Initially, as a Neuroscience student, I became interested in the applications of data and technology. This led me to extend my studies to Computer Science with a coursework focused on data-science.
Infinite Analytics is a B2B startup that offers search and recommendation solutions to e-commerce companies (used by Kate Spade, B2W among others.)
My responsibilities include leading the development of a new product, owning company projects with clients and improving search and recommendation for the core product.
After joining the team at I.A. I was involved with developing recommendation engines, analyzing multidimentional marketing data and developing a distributed crawler.
I was a summer intern at StratoDem, a real-estate consulting startup that uses demographic data to build predictive solutions for investors and businesses.
I worked in a team of analysts, utilizing data-mining tools to build predictive models for real estate and government data.
During my stay, I developed Stratplotlib, a python tool that provided the team with an easy way to create maps and visualize their geospatial data.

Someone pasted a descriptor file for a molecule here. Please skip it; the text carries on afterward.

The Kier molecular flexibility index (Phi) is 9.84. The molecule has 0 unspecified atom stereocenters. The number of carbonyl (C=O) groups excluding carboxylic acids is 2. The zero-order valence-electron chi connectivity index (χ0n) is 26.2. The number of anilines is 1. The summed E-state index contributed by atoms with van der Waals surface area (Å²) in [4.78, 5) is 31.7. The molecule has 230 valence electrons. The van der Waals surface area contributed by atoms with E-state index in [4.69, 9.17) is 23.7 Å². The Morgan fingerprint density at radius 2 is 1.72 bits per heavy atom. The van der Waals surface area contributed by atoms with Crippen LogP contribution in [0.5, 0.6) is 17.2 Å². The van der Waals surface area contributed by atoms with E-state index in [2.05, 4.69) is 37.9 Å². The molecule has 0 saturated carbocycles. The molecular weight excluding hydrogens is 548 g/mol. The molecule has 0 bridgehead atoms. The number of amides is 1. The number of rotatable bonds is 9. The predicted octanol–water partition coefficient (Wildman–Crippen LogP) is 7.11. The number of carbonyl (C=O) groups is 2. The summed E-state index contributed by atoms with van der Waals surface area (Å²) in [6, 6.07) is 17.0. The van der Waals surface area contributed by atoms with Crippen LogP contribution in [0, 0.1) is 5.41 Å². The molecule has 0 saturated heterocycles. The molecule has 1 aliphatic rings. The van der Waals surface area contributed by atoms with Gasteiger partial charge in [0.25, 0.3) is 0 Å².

An example use-case is provided below.
This was my first ecounter with programming in the workplace. As a research assistant, I was responsible to manually analyze videos for neuroscience research. I saw room for improvement and wrote python automations that yielded signficant increases in analysis speed. The research article recently got published in "Neuropsychopharmacology"
Search, NLP, Dimensionality Reduction, Recommendation engines, Real Time Analytics, Sampling, Hashing
Agile, SQL, Redis, ElasticSearch, Webscraping, Crawling, LaTeX, Linux, Git, Jupyter Notebook
Volunteering at an MIT startup that is building a new media infrastructure for publishing music content.
Worked in a team of engineers to develop a tool that finds suspicious code in docker images. Intended for use in data centers, the tool works by mining security data from containers and then uses similarity matching to find malicious code snippets in the file binaries. (Mentored by IBM)
How do programming languages relate to one another?
As a confused student in school I decided to answer my question by constructing a network of keywords from the popular tech forum stackoverflow.com. The more often a tag appears with another, the stronger the connection between two tags become.
I thought that StackOverflow.com would provide an organic result due to its importance in the tech community.
Making a connection out of 1 post would look something like the above.
With a few million posts, I was able to get a much more descriptive visualization (below).